Lately, New Chinatown has been getting all the attention when it comes to Chinese cuisine in the city. Located near Concordia’s downtown campus, this little quartier has made breaks between classes more enjoyable. But for this week’s Day Trip, we thought we would head to where it all started: Montreal’s official Chinatown. Located on the blocks surrounding the pedestrian walkway of de La GauchetiÃ¨re St., the area is bordered by Saint-Urbain St. and Saint-Laurent Blvd. and lies between RenÃ©-LÃ©vesque Blvd. and Viger St.
There is only one appropriate way to start a day in Chinatown, and that is dim sum for lunch. If you are heading to location number one from the downtown campus, head to the Guy-Concordia station and take the green line towards HonorÃ©-Beaugrand. Get off at Place-des-Arts and walk south down Jeanne-Mance until you reach RenÃ©-LÃ©vesque, turn left and then take a right at Saint-Urbain. For those living on the orange line, get off at Place-d’Armes and head north on Saint-Urbain.
1 p.m.: La Maison Kam Fung
With red velvet, golden dragons and pictures of geishas lining the walls, this second-floor restaurant is always jam-packed and for good reason. Boasting what has been called the best dim sum in the city, the wait on weekends can be around 30 minutes if you go between noon and 1 p.m. However, once seated, there is a constant flow of food coming your way, making it well worth the wait. Waiters push carts of freshly-made food through the tables for you to pick and choose. From shrimp dumplings to BBQ pork buns, there is certainly no shortage of variety at this place. Dim sum dishes are between $2.50 and $4.50 and are served daily until 3 p.m. The restaurant takes reservations.
1111 Saint-Urbain St. between south of RenÃ©-LÃ©vesque Blvd.
2:30 p.m. : Lai Ning
As lunch digests, make the three minute walk to the pedestrian walkway of de la GauchetiÃ¨re St. Filled with souvenir shops, restaurants and bakeries, the street radiates a feeling of authenticity. While I usually head to Chinatown simply to enjoy the food, when I was younger, I used to enjoy looking in at all the souvenir boutiques. I would often buy a little trinket to remind me of my day spent there and to satisfy my curiosity until my next visit. While I grew out of that habit, I still sometimes make time for Lai Ning, a shop filled with all sorts of wonderful things for sale. From more expensive items, like traditional Oriental costumes, to more affordable figurines, jewelry and games for children, there really is something for people of all ages and budgets.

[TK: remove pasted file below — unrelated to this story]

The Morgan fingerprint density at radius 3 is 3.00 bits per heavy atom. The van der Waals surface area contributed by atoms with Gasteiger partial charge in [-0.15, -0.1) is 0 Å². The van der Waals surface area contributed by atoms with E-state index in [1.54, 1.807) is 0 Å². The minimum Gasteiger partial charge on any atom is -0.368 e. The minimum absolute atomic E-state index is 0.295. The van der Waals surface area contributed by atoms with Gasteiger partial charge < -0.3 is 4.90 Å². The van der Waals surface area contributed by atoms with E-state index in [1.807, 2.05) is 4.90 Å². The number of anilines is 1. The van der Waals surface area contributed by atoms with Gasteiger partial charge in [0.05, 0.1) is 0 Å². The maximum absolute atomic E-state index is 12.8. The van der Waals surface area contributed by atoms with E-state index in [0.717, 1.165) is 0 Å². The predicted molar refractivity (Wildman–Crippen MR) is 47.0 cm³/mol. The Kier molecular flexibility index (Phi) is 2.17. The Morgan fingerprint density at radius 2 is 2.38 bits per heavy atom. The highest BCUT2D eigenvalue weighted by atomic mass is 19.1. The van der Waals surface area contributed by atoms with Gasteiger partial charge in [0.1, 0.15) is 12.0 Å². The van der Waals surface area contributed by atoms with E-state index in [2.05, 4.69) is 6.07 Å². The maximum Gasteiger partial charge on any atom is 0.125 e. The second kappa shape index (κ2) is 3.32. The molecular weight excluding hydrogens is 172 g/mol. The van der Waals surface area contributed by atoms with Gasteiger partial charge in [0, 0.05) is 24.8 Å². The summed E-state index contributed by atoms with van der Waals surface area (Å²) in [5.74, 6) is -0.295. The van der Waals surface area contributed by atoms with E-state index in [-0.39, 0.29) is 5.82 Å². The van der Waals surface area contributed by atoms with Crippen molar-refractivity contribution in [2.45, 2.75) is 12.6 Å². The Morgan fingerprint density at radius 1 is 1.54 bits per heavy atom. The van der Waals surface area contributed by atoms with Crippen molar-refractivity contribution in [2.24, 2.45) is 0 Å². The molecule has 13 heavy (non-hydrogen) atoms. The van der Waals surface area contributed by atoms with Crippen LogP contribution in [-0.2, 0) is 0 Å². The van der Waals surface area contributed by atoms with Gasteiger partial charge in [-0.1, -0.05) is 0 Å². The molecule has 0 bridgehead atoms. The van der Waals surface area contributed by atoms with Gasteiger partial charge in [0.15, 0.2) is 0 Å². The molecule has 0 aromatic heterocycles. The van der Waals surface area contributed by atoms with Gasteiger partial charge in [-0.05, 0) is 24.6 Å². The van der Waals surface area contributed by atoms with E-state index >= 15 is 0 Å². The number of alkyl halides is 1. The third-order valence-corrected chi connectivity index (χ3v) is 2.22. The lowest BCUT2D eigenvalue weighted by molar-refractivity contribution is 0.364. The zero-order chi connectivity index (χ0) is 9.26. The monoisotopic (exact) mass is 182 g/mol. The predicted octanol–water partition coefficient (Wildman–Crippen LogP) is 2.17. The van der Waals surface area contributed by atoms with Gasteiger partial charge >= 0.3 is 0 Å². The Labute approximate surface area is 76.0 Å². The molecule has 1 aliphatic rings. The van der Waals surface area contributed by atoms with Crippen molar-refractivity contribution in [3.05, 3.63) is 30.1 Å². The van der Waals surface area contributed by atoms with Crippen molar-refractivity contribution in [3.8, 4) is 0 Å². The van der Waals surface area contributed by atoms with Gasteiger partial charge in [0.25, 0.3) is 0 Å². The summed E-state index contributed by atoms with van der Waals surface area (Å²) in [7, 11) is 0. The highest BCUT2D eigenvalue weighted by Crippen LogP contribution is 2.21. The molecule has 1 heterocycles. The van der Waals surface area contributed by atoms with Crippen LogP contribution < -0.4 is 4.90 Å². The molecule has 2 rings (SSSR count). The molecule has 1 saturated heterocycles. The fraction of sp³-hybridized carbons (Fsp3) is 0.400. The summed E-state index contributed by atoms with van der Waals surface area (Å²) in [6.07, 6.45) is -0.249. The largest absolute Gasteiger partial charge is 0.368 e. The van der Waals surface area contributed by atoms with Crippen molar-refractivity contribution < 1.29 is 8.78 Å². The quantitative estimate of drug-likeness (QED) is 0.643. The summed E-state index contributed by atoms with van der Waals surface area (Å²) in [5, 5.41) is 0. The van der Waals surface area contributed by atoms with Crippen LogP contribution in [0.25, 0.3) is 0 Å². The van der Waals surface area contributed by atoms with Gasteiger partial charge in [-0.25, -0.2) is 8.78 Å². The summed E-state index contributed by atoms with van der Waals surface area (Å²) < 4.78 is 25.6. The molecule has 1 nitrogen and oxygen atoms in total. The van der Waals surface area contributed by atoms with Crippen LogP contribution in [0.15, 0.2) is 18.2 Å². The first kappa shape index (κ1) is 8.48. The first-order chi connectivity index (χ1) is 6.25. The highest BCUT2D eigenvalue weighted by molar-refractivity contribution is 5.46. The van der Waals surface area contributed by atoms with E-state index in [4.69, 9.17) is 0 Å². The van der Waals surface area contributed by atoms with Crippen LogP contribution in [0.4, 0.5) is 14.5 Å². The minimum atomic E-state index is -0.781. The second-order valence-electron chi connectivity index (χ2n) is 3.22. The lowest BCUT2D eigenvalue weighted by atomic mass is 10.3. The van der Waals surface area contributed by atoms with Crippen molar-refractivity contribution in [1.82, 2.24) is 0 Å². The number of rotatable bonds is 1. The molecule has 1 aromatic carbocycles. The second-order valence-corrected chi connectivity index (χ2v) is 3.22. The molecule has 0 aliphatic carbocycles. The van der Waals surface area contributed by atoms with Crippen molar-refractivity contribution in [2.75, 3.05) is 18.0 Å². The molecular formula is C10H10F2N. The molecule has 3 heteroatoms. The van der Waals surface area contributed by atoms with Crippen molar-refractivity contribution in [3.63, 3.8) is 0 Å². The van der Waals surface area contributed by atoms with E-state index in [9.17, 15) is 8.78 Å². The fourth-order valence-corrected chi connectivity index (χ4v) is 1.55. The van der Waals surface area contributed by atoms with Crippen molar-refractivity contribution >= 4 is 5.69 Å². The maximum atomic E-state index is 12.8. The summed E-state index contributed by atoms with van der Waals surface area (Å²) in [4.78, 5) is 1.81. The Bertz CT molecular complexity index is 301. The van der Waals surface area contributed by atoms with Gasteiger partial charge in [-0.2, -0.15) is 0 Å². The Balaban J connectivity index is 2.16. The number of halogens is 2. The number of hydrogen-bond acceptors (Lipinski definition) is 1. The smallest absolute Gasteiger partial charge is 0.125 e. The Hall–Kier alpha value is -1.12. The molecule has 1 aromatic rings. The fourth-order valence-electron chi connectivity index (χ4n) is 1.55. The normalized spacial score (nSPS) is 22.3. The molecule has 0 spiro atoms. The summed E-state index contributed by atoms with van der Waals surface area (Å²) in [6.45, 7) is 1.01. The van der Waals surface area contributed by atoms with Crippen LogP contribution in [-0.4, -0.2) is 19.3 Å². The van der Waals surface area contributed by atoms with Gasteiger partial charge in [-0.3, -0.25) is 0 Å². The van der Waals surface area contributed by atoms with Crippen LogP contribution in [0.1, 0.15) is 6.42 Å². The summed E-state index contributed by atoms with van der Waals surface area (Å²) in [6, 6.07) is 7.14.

52-D de la GauchetiÃ¨re W.
3:15 p.m.: L2 Lounge
With your souvenirs in tow, head up to L2 Lounge. This lounge meets cafÃ© is popular for their bubble teas, a tea based beverage made from fruit, fruit syrup and/or milk. The most distinctive feature of the drink is the tapioca pearls, which lie at the bottom of the glass and have the consistency of gummy candy. My favourite flavour is mango, but coffee is one of their most popular, probably due to that extra caffeine boost. The teas can be served hot or cold and in a variety of mixtures, so on each order you can create your own combination. The lounge-cafÃ© attracts a young clientele with their selection of desserts, wireless Internet, rec-room, game centre, card tables.
71 de la GauchetiÃ¨reÂ W.
4:30 p.m.: Dragon Beard Candy
There is no better way to end a day in Chinatown than with dragon beard candy. This special treat is made from the threads of finely spun sugar dough which is wrapped around ground peanuts, chocolate, coconut and sesame seeds. Described as the Chinese version of cotton candy, not only do they make it from scratch right in front of your eyes, but it tastes great too. Sold at $4 for a box of six, the candies can be eaten on the spot (if you still have room) or can be brought home for a midnight snack. The storefront is open from about noon to around 7:30 p.m.
52 de la GauchetiÃ¨re W.